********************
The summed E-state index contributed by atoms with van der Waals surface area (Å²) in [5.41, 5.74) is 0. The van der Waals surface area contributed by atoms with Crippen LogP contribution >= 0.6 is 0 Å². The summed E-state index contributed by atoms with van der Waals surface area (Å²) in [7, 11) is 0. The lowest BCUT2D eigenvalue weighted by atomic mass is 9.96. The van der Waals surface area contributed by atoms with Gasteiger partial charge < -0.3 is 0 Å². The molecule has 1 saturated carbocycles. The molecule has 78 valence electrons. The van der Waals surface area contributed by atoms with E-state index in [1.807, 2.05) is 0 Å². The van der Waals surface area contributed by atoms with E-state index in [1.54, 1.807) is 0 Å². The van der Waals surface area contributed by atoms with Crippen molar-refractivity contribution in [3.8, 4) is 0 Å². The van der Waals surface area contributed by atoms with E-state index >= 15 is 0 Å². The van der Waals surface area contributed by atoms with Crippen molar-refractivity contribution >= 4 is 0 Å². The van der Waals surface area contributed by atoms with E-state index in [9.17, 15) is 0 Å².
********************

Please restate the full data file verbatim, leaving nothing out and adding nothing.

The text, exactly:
The summed E-state index contributed by atoms with van der Waals surface area (Å²) in [5.41, 5.74) is 0. The van der Waals surface area contributed by atoms with Crippen LogP contribution >= 0.6 is 0 Å². The summed E-state index contributed by atoms with van der Waals surface area (Å²) in [7, 11) is 0. The lowest BCUT2D eigenvalue weighted by atomic mass is 9.96. The van der Waals surface area contributed by atoms with Gasteiger partial charge < -0.3 is 0 Å². The molecule has 1 saturated carbocycles. The molecule has 78 valence electrons. The van der Waals surface area contributed by atoms with E-state index in [1.807, 2.05) is 0 Å². The van der Waals surface area contributed by atoms with E-state index in [1.54, 1.807) is 0 Å². The van der Waals surface area contributed by atoms with Crippen molar-refractivity contribution in [3.8, 4) is 0 Å². The van der Waals surface area contributed by atoms with E-state index >= 15 is 0 Å². The van der Waals surface area contributed by atoms with Crippen molar-refractivity contribution >= 4 is 0 Å². The van der Waals surface area contributed by atoms with E-state index in [9.17, 15) is 0 Å².